Center Stage gives 'Twelfth Night' a wild and crazy turn

April 11, 1991|By J. Wynn Rousuck

Following intermission in Center Stage's production of Shakespeare's "Twelfth Night," Feste the clown comes out and hams up a series of famous speeches from Shakespeare's greatest hits -- "Hamlet," "Romeo and Juliet," "Othello," etc.

It's like a TV ad for a cassette of classical favorites -- except Feste, played by former circus clown Robert Dorfman, throws in a few bars from "West Side Story" and even a reference to "Tea and Sympathy."

The point -- stressed during the stand-up comedy routine with which Mr. Dorfman introduces the play -- is that in "Twelfth Night," anything goes.

That's the theme of this wild and crazy Shakespearean whirl, which opened in the Pearlstone Theater last night under the direction of Irene Lewis, Center Stage's new acting artistic director.

The score, composed by Thomas Cabaniss, ranges from do-wop to cabaret ballads; John M. Conklin's set, inspired by the odd perspective in Giorgio de Chirico's fantastical paintings, features a black palm tree and props including plastic trash bags.

Outrageous as all this may seem, it is not without some justification. One of Shakespeare's most popular comedies, "Twelfth Night" takes its title from the day the Feast of the Epiphany was celebrated, 12 days after Christmas. Originally a religious holiday, it eventually got so out of control that the church tried to do away with it.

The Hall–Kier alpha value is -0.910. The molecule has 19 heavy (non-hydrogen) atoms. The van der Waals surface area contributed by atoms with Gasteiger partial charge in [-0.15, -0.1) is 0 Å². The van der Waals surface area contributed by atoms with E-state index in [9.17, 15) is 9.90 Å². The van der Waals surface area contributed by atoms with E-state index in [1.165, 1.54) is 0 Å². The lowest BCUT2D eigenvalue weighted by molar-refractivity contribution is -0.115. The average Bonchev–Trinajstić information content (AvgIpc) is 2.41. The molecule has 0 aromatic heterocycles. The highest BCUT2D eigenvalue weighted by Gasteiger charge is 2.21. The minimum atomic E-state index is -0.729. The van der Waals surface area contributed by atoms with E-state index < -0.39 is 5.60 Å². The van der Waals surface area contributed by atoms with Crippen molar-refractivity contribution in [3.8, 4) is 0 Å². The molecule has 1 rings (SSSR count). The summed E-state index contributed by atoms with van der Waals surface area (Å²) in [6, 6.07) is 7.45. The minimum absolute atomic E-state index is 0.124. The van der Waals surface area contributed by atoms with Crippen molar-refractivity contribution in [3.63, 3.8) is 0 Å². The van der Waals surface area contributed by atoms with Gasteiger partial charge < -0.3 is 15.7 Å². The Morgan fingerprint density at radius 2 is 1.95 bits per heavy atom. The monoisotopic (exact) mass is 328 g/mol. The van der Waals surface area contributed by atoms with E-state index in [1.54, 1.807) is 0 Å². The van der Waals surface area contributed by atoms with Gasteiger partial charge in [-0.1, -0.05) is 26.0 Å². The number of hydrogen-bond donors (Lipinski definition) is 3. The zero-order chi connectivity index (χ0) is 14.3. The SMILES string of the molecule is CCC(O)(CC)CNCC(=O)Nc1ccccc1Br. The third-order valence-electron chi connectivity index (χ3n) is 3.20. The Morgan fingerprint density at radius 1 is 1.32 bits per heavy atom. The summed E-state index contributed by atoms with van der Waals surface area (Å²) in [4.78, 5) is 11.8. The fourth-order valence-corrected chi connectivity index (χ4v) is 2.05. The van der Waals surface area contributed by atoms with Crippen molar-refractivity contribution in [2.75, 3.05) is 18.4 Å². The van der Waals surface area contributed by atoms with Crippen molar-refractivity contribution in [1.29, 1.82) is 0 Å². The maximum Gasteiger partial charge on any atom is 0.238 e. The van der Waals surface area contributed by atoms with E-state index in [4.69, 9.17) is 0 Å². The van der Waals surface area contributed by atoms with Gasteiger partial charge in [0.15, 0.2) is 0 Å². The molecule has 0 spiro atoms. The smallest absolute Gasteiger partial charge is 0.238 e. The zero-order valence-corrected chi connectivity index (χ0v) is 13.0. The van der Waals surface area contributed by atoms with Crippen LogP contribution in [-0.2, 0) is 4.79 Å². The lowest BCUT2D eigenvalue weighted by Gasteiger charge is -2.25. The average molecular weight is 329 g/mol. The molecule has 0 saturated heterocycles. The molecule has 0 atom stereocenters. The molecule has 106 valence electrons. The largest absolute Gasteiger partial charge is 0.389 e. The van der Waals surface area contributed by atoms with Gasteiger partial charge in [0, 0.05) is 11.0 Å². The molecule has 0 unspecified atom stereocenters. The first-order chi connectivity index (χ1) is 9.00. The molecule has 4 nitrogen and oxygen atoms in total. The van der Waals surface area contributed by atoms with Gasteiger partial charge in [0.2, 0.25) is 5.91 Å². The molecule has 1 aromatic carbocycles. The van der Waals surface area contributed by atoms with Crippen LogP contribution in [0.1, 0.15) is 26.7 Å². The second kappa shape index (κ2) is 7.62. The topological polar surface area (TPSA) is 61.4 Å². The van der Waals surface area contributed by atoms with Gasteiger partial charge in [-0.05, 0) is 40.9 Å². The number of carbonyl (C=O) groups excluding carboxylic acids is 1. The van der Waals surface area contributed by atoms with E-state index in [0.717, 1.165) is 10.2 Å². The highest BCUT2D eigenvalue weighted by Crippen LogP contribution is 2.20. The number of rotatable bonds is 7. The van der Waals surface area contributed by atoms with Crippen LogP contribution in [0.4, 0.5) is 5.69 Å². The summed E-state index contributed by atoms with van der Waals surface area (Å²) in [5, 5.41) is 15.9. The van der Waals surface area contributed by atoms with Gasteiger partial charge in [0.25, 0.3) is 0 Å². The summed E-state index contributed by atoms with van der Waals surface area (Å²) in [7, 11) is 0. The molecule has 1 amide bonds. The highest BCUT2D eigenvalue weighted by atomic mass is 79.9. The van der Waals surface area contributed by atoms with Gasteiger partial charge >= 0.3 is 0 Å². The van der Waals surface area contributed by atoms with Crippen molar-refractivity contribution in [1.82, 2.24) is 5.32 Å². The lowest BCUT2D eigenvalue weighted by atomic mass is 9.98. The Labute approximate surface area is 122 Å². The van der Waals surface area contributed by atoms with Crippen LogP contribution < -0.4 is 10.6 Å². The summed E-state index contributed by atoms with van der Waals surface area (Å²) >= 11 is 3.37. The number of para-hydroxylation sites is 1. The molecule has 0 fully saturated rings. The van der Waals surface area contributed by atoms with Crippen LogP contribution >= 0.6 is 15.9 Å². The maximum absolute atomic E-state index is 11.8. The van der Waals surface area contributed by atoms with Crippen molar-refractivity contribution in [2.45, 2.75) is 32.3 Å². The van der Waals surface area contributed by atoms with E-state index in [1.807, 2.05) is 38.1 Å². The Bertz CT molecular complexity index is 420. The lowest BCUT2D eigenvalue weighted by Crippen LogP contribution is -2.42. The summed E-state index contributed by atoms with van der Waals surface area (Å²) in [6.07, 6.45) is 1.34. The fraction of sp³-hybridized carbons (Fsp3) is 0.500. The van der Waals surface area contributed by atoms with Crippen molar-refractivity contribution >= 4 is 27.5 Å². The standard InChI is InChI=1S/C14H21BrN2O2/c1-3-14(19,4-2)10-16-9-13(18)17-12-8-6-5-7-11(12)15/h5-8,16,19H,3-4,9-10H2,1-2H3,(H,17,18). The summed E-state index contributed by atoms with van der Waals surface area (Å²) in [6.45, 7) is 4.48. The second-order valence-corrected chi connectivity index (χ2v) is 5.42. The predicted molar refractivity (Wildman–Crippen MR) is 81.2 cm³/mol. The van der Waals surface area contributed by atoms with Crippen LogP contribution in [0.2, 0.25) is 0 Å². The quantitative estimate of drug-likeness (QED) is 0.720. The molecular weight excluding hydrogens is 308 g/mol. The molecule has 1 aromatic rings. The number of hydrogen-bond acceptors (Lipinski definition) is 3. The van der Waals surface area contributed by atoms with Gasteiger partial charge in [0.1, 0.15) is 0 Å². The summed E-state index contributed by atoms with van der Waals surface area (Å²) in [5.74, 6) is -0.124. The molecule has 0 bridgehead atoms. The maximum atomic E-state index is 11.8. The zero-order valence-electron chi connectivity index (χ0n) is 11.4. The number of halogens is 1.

The world of the play is also out of control. Count Orsino is in love with Countess Olivia, but she falls for the count's servant, Cesario. Cesario, however, is actually Viola, a shipwrecked lady, who has disguised her gender for protection in a strange port. There's also a subplot in which Olivia's servants dupe her pompous, puritanical steward, Malvolio, into believing Olivia is in love with him.

Everything straightens itself out in the end, but it is to director Lewis' credit that, besides the frivolity, she lets us see some of the darkness and danger that spring from the characters' misguided notions of themselves and others.

Liann Pattison's Olivia presents herself as a proper member of society, but she has a ditsy side as well; when Olivia mistakenly falls for Viola, Ms. Lewis includes more than a hint of the love that dare not speak its name. And, in the gender-bending role of Viola/Cesario, Mia Korf does a jaunty job making all things seem possible.

But it is Mr. Dorfman, in the enlarged role of Feste, who holds things together. His master-of-ceremonies approach may be unconventional, but it works. He is the mainstay in a world where most of the characters' perspectives are as skewed as the de Chirico-esque set. And, just as his clown is no fool, so Center Stage's funny, free-wheeling production is more than fluff.

"Twelfth Night" continues at Center Stage through May 12. Call 332-0033.

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